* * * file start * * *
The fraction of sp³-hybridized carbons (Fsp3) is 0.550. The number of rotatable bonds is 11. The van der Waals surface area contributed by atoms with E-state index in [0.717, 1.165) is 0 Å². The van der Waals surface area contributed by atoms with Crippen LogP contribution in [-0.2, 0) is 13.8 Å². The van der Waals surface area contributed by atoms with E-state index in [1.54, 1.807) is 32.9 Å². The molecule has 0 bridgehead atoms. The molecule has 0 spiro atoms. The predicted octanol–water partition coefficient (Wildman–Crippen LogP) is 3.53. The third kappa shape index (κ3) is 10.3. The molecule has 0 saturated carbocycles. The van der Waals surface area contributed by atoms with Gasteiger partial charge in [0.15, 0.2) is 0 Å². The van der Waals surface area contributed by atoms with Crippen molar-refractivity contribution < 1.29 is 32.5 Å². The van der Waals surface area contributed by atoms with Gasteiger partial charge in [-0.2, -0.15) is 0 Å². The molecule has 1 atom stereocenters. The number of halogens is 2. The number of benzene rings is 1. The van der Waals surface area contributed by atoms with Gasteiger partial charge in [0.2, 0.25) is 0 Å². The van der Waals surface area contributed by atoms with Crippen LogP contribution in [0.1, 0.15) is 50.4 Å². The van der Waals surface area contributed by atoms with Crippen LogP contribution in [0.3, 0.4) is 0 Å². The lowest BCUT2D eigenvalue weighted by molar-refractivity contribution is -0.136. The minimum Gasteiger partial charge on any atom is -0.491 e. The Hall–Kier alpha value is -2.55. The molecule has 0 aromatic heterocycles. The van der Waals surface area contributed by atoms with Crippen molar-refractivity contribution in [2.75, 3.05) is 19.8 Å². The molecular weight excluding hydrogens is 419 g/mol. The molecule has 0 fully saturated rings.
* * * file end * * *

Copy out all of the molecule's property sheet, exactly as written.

The fraction of sp³-hybridized carbons (Fsp3) is 0.550. The number of rotatable bonds is 11. The van der Waals surface area contributed by atoms with E-state index in [0.717, 1.165) is 0 Å². The van der Waals surface area contributed by atoms with Crippen LogP contribution in [-0.2, 0) is 13.8 Å². The van der Waals surface area contributed by atoms with E-state index in [1.54, 1.807) is 32.9 Å². The molecule has 0 bridgehead atoms. The molecule has 0 spiro atoms. The predicted octanol–water partition coefficient (Wildman–Crippen LogP) is 3.53. The third kappa shape index (κ3) is 10.3. The molecule has 0 saturated carbocycles. The van der Waals surface area contributed by atoms with Gasteiger partial charge in [0.15, 0.2) is 0 Å². The van der Waals surface area contributed by atoms with Crippen molar-refractivity contribution < 1.29 is 32.5 Å². The van der Waals surface area contributed by atoms with Gasteiger partial charge in [-0.2, -0.15) is 0 Å². The molecule has 1 atom stereocenters. The number of halogens is 2. The number of benzene rings is 1. The van der Waals surface area contributed by atoms with Gasteiger partial charge in [0.2, 0.25) is 0 Å². The van der Waals surface area contributed by atoms with Crippen LogP contribution in [0.1, 0.15) is 50.4 Å². The van der Waals surface area contributed by atoms with Crippen LogP contribution in [0.3, 0.4) is 0 Å². The lowest BCUT2D eigenvalue weighted by molar-refractivity contribution is -0.136. The minimum Gasteiger partial charge on any atom is -0.491 e. The Hall–Kier alpha value is -2.55. The molecule has 0 aromatic heterocycles. The van der Waals surface area contributed by atoms with Crippen molar-refractivity contribution in [2.75, 3.05) is 19.8 Å². The molecular weight excluding hydrogens is 419 g/mol. The molecule has 0 fully saturated rings.